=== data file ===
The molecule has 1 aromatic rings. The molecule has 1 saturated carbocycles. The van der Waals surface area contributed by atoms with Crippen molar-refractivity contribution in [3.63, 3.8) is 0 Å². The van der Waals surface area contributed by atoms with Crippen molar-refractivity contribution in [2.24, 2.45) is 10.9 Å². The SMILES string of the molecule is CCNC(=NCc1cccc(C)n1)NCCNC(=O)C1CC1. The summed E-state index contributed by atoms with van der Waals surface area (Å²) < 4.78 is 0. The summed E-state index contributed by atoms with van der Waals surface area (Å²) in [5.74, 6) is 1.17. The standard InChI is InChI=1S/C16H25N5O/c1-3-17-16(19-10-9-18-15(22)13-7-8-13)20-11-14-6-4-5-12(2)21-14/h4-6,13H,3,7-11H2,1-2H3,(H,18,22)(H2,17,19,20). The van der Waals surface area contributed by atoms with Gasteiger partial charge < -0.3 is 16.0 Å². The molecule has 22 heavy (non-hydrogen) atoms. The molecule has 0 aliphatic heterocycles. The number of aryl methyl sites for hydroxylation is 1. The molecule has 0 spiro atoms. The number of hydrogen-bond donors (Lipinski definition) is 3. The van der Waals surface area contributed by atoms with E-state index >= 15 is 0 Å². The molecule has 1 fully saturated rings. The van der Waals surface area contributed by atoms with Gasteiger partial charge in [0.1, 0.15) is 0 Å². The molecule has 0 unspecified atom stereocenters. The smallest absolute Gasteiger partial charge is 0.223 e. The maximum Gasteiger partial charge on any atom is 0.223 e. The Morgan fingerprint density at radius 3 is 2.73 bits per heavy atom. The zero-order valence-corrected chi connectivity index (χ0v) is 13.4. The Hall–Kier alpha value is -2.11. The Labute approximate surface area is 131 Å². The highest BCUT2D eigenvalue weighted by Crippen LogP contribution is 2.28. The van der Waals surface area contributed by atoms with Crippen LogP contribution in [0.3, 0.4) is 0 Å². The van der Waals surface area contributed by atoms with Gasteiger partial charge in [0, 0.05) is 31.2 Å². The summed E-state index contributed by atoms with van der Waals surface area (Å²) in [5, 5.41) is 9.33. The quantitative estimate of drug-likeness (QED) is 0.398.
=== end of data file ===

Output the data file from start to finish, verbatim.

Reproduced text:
The molecule has 1 aromatic rings. The molecule has 1 saturated carbocycles. The van der Waals surface area contributed by atoms with Crippen molar-refractivity contribution in [3.63, 3.8) is 0 Å². The van der Waals surface area contributed by atoms with Crippen molar-refractivity contribution in [2.24, 2.45) is 10.9 Å². The SMILES string of the molecule is CCNC(=NCc1cccc(C)n1)NCCNC(=O)C1CC1. The summed E-state index contributed by atoms with van der Waals surface area (Å²) < 4.78 is 0. The summed E-state index contributed by atoms with van der Waals surface area (Å²) in [5.74, 6) is 1.17. The standard InChI is InChI=1S/C16H25N5O/c1-3-17-16(19-10-9-18-15(22)13-7-8-13)20-11-14-6-4-5-12(2)21-14/h4-6,13H,3,7-11H2,1-2H3,(H,18,22)(H2,17,19,20). The van der Waals surface area contributed by atoms with Gasteiger partial charge < -0.3 is 16.0 Å². The molecule has 22 heavy (non-hydrogen) atoms. The molecule has 0 aliphatic heterocycles. The number of aryl methyl sites for hydroxylation is 1. The molecule has 0 spiro atoms. The number of hydrogen-bond donors (Lipinski definition) is 3. The van der Waals surface area contributed by atoms with E-state index >= 15 is 0 Å². The molecule has 1 fully saturated rings. The van der Waals surface area contributed by atoms with Gasteiger partial charge in [0.1, 0.15) is 0 Å². The molecule has 0 unspecified atom stereocenters. The smallest absolute Gasteiger partial charge is 0.223 e. The maximum Gasteiger partial charge on any atom is 0.223 e. The Morgan fingerprint density at radius 3 is 2.73 bits per heavy atom. The zero-order valence-corrected chi connectivity index (χ0v) is 13.4. The Hall–Kier alpha value is -2.11. The Labute approximate surface area is 131 Å². The highest BCUT2D eigenvalue weighted by Crippen LogP contribution is 2.28. The van der Waals surface area contributed by atoms with Crippen LogP contribution in [0.3, 0.4) is 0 Å². The van der Waals surface area contributed by atoms with Gasteiger partial charge in [0, 0.05) is 31.2 Å². The summed E-state index contributed by atoms with van der Waals surface area (Å²) in [5, 5.41) is 9.33. The quantitative estimate of drug-likeness (QED) is 0.398.